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Salt Lake City Library employees say the latest chapter on staff turmoil is rich with irony: a clampdown on free speech inside the very institution that celebrates the principle.
A just-launched crackdown on any opinionated email and on criticism of management expressed via social media has some veteran librarians fearing for their jobs and a chorus of others crying censorship.
Now, for the first time since controversy enveloped Director Beth Elder last year, the library's nonprofit fundraising arm, Friends of the Library, is openly questioning the library's direction and its "chronic problems."
In recent days, the past president of the Utah Library Association was placed on administrative leave for challenging new restrictions placed on all-staff email. Another librarian was forced to delete a Facebook post critical of Elder. Others were scolded in private meetings called by Elder's administrative team.
And, according to several sources at the award-winning library, supervisors have told staffers they will sift through individual email accounts to look for any proof of insubordination and any criticism of library leadership or its policies.
Library spokeswoman Julianne Hancock calls that claim "categorically false."
Either way, library employees are plenty worried.
"You can't communicate. You're not allowed to dissent," said longtime substitute librarian Lucy Archer, adding that she was warned not to critique the email rule. "Everybody's on pins and needles. But what's interesting is that because of the way they're handling this by trying to gag people, it's making people even more vocal."
The uproar started last week after the human resources manager unveiled new guidelines for all-staff email. It is only appropriate, Shelly Chapman wrote, to send pertinent, work-related information such as available shifts and job announcements. "It was also determined," Chapman wrote, "that employees would not use all-staff email to voice opinions or express concerns."
"Appropriate" all-staff email must be reviewed by two staffers before sending, the edict reads. And "any other" all-staff email must be approved by the employee's manager.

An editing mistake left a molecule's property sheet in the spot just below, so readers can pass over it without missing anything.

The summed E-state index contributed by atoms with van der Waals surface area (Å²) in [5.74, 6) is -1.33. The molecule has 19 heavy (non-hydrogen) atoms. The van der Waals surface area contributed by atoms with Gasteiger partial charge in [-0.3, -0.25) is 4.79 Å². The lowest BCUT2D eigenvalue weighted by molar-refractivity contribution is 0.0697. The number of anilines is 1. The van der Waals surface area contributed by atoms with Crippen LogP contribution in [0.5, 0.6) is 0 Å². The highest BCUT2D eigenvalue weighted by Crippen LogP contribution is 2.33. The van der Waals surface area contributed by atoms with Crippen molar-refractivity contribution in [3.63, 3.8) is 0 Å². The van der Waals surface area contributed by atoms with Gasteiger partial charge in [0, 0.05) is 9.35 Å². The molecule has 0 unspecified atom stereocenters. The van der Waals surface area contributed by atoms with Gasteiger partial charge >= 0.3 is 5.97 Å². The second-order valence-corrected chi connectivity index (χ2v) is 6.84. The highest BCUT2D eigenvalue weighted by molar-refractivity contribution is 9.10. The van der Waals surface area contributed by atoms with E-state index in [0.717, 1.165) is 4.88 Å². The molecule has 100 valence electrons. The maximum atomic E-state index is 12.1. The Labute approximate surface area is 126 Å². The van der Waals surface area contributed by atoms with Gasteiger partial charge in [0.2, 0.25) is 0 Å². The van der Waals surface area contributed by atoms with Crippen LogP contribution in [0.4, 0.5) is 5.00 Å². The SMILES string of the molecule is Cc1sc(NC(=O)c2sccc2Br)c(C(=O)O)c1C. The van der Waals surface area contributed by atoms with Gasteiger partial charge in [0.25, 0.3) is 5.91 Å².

That prompted veteran librarian Ranae Pierce via an all-staff email to point out the irony of the rule, given the library's free-speech mission.
"Er, apparently 'free and open access to information' doesn't apply to library employees," wrote Pierce, former leader of a state library association who then was placed on administrative leave and fears she will be fired.
"That this most democratic of sacred institutions the public library should feel it necessary to 'gag' its staff by limiting their access to 'the exchange of ideas' via email is as appalling as it is shameful," she wrote. "The best way to combat dissent is not to enact policies that provoke it."
"Incidentally," Pierce added, "this email was approved by at least two staff members." Both, several employees say, were summoned to meetings with top management.
Hancock declined to discuss any individual reprimands. "I can't comment on personnel issues," she said, calling it "common practice" for organizations to establish all-staff email rules. Yet, Hancock noted, the email restriction is just a guideline that cannot become policy until approved by the Library Board.
Even so, Pierce said in an interview she was forbidden from using her library email and told Tuesday not to report to work.
"We hold employees accountable for actions that are directly related to their employment," Hancock said, insisting that the library keeps an "open door to dialogue."
"We encourage those employees to bring forth their concerns through the appropriate channels," she added. "But we have no interest in curbing people's freedoms of speech."
Since last year, staffers have been on edge over Elder's management shake-up, intended to boost efficiency but also prompting an employee vote of no confidence in the director.
Elder's now-annual contract was renewed this spring but comes up for review after year's end.
Mark Alvarez, the lone board member who dissented on Elder's renewal, said he is disturbed that management seems to be developing procedures "in reaction to crisis."
"Many, many librarians hold themselves out as defenders of the First Amendment. I'm troubled by what I've heard," Alvarez said. "You don't shut down a communications system to stop dissent. I'm not saying that's happening here, but it might be."
For months, Friends of the Library in the midst of the group's used-book-sale fundraiser had remained publicly silent about the library controversies. No more.
"The Friends organization, a community-based volunteer group that raises money to support library programs, is very concerned about the chronic problems at the library and the direction it is going," said Friends president Jeannine Marlowe. "We are hoping to address the Library Board on Thursday."
Pierce expects a big crowd at that meeting, but blames management for the tumult.
"If you've been accused in the past of penalizing people for speaking their mind and then you turn around and do this, it seems inconceivable," she said. "You're cutting your own throat."
P The Salt Lake City Library Board will hold its monthly meeting at 3:30 p.m. Thursday at the Anderson-Foothill branch, 1135 S. 2100 East.